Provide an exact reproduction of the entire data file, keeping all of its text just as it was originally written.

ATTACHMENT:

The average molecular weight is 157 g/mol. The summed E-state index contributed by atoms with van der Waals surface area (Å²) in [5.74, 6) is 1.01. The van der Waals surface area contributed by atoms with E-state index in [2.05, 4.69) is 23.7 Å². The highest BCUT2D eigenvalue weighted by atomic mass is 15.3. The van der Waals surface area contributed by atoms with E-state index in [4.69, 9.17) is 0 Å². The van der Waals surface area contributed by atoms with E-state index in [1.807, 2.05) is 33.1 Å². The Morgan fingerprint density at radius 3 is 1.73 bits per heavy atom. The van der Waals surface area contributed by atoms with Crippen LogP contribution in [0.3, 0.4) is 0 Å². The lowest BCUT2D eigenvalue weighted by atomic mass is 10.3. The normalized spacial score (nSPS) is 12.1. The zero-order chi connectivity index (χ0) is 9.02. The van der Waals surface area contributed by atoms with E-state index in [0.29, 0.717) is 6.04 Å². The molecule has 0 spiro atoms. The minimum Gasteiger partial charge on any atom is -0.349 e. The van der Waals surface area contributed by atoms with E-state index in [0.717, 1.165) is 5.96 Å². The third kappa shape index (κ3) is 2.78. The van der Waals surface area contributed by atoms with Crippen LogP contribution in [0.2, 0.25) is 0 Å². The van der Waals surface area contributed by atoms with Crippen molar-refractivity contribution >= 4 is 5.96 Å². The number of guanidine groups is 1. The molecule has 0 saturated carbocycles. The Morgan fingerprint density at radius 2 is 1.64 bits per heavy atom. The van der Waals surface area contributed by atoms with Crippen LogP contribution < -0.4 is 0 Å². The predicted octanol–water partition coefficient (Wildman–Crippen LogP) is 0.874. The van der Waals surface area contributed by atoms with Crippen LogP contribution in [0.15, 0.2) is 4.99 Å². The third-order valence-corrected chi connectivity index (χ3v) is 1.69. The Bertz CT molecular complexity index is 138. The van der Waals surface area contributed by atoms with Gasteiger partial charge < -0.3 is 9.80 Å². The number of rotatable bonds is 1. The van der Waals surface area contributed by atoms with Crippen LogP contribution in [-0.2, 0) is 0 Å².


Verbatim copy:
The average molecular weight is 157 g/mol. The summed E-state index contributed by atoms with van der Waals surface area (Å²) in [5.74, 6) is 1.01. The van der Waals surface area contributed by atoms with E-state index in [2.05, 4.69) is 23.7 Å². The highest BCUT2D eigenvalue weighted by atomic mass is 15.3. The van der Waals surface area contributed by atoms with E-state index in [4.69, 9.17) is 0 Å². The van der Waals surface area contributed by atoms with E-state index in [1.807, 2.05) is 33.1 Å². The Morgan fingerprint density at radius 3 is 1.73 bits per heavy atom. The van der Waals surface area contributed by atoms with Crippen LogP contribution in [0.3, 0.4) is 0 Å². The lowest BCUT2D eigenvalue weighted by atomic mass is 10.3. The normalized spacial score (nSPS) is 12.1. The zero-order chi connectivity index (χ0) is 9.02. The van der Waals surface area contributed by atoms with E-state index in [0.29, 0.717) is 6.04 Å². The molecule has 0 spiro atoms. The minimum Gasteiger partial charge on any atom is -0.349 e. The van der Waals surface area contributed by atoms with E-state index in [0.717, 1.165) is 5.96 Å². The third kappa shape index (κ3) is 2.78. The van der Waals surface area contributed by atoms with Crippen LogP contribution in [0.2, 0.25) is 0 Å². The van der Waals surface area contributed by atoms with Crippen molar-refractivity contribution >= 4 is 5.96 Å². The number of guanidine groups is 1. The molecule has 0 saturated carbocycles. The Morgan fingerprint density at radius 2 is 1.64 bits per heavy atom. The van der Waals surface area contributed by atoms with Crippen LogP contribution < -0.4 is 0 Å². The predicted octanol–water partition coefficient (Wildman–Crippen LogP) is 0.874. The van der Waals surface area contributed by atoms with Crippen LogP contribution in [0.15, 0.2) is 4.99 Å². The third-order valence-corrected chi connectivity index (χ3v) is 1.69. The Bertz CT molecular complexity index is 138. The van der Waals surface area contributed by atoms with Gasteiger partial charge < -0.3 is 9.80 Å². The number of rotatable bonds is 1. The van der Waals surface area contributed by atoms with Crippen LogP contribution in [-0.2, 0) is 0 Å².